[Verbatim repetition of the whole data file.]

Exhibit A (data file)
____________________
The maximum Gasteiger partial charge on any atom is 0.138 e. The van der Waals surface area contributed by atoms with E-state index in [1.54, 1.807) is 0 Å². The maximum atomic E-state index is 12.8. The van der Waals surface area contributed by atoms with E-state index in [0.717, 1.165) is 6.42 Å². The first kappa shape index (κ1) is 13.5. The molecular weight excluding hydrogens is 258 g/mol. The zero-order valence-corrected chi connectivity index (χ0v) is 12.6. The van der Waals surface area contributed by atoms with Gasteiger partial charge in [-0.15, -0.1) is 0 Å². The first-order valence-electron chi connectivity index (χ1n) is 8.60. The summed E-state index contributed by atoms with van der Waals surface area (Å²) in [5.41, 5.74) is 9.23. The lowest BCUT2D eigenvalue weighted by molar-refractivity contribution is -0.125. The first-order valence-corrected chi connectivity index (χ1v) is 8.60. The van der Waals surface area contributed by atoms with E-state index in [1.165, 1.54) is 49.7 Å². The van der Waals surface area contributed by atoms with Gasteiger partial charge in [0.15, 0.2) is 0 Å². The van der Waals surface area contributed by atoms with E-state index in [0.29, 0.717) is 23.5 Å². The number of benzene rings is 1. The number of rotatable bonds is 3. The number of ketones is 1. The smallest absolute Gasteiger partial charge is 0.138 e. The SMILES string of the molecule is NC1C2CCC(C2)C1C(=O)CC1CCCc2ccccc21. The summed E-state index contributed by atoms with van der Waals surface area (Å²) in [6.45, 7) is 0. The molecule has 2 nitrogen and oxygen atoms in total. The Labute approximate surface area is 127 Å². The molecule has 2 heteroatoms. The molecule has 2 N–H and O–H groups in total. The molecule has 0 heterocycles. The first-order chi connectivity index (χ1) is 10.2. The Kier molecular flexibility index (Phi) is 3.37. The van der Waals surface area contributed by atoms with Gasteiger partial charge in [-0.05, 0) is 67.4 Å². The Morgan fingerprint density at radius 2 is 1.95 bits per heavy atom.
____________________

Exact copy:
The maximum Gasteiger partial charge on any atom is 0.138 e. The van der Waals surface area contributed by atoms with E-state index in [1.54, 1.807) is 0 Å². The maximum atomic E-state index is 12.8. The van der Waals surface area contributed by atoms with E-state index in [0.717, 1.165) is 6.42 Å². The first kappa shape index (κ1) is 13.5. The molecular weight excluding hydrogens is 258 g/mol. The zero-order valence-corrected chi connectivity index (χ0v) is 12.6. The van der Waals surface area contributed by atoms with Gasteiger partial charge in [-0.15, -0.1) is 0 Å². The first-order valence-electron chi connectivity index (χ1n) is 8.60. The summed E-state index contributed by atoms with van der Waals surface area (Å²) in [5.41, 5.74) is 9.23. The lowest BCUT2D eigenvalue weighted by molar-refractivity contribution is -0.125. The first-order valence-corrected chi connectivity index (χ1v) is 8.60. The van der Waals surface area contributed by atoms with E-state index in [1.165, 1.54) is 49.7 Å². The van der Waals surface area contributed by atoms with Gasteiger partial charge in [0.15, 0.2) is 0 Å². The van der Waals surface area contributed by atoms with E-state index in [0.29, 0.717) is 23.5 Å². The number of benzene rings is 1. The number of rotatable bonds is 3. The number of ketones is 1. The smallest absolute Gasteiger partial charge is 0.138 e. The SMILES string of the molecule is NC1C2CCC(C2)C1C(=O)CC1CCCc2ccccc21. The summed E-state index contributed by atoms with van der Waals surface area (Å²) in [6.45, 7) is 0. The molecule has 2 nitrogen and oxygen atoms in total. The Labute approximate surface area is 127 Å². The molecule has 2 heteroatoms. The molecule has 2 N–H and O–H groups in total. The molecule has 0 heterocycles. The first-order chi connectivity index (χ1) is 10.2. The Kier molecular flexibility index (Phi) is 3.37. The van der Waals surface area contributed by atoms with Gasteiger partial charge in [-0.05, 0) is 67.4 Å². The Morgan fingerprint density at radius 2 is 1.95 bits per heavy atom.